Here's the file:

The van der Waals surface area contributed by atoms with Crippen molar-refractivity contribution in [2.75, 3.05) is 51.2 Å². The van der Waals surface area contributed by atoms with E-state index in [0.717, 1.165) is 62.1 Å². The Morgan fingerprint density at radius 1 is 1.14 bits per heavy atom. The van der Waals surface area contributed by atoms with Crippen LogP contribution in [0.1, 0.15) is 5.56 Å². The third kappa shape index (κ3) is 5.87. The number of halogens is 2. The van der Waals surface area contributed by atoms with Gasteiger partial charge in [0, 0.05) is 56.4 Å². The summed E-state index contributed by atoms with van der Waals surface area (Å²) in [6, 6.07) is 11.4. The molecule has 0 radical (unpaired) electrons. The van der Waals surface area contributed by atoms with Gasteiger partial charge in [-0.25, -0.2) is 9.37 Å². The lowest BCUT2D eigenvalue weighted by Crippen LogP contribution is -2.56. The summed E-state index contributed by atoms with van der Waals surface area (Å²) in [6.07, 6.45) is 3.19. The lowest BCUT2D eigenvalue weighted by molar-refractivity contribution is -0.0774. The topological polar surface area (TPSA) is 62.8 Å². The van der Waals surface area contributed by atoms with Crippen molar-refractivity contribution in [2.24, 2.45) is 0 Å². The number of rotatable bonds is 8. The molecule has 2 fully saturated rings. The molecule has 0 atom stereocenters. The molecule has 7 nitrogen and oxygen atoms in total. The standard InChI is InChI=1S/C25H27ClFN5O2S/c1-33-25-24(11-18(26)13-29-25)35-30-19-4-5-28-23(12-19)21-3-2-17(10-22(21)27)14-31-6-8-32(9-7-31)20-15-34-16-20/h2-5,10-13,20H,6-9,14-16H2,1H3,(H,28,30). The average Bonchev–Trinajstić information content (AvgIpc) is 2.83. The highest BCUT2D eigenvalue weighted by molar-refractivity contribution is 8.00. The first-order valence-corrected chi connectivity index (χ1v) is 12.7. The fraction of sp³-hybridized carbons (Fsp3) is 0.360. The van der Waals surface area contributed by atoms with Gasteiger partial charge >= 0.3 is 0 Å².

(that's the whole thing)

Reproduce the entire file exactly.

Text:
The van der Waals surface area contributed by atoms with Crippen molar-refractivity contribution in [2.75, 3.05) is 51.2 Å². The van der Waals surface area contributed by atoms with E-state index in [0.717, 1.165) is 62.1 Å². The Morgan fingerprint density at radius 1 is 1.14 bits per heavy atom. The van der Waals surface area contributed by atoms with Crippen LogP contribution in [0.1, 0.15) is 5.56 Å². The third kappa shape index (κ3) is 5.87. The number of halogens is 2. The van der Waals surface area contributed by atoms with Gasteiger partial charge in [0, 0.05) is 56.4 Å². The summed E-state index contributed by atoms with van der Waals surface area (Å²) in [6, 6.07) is 11.4. The molecule has 0 radical (unpaired) electrons. The van der Waals surface area contributed by atoms with Gasteiger partial charge in [-0.25, -0.2) is 9.37 Å². The lowest BCUT2D eigenvalue weighted by Crippen LogP contribution is -2.56. The summed E-state index contributed by atoms with van der Waals surface area (Å²) in [6.07, 6.45) is 3.19. The lowest BCUT2D eigenvalue weighted by molar-refractivity contribution is -0.0774. The topological polar surface area (TPSA) is 62.8 Å². The van der Waals surface area contributed by atoms with Crippen molar-refractivity contribution in [2.24, 2.45) is 0 Å². The number of rotatable bonds is 8. The molecule has 2 fully saturated rings. The molecule has 0 atom stereocenters. The molecule has 7 nitrogen and oxygen atoms in total. The standard InChI is InChI=1S/C25H27ClFN5O2S/c1-33-25-24(11-18(26)13-29-25)35-30-19-4-5-28-23(12-19)21-3-2-17(10-22(21)27)14-31-6-8-32(9-7-31)20-15-34-16-20/h2-5,10-13,20H,6-9,14-16H2,1H3,(H,28,30). The average Bonchev–Trinajstić information content (AvgIpc) is 2.83. The highest BCUT2D eigenvalue weighted by molar-refractivity contribution is 8.00. The first-order valence-corrected chi connectivity index (χ1v) is 12.7. The fraction of sp³-hybridized carbons (Fsp3) is 0.360. The van der Waals surface area contributed by atoms with Gasteiger partial charge >= 0.3 is 0 Å².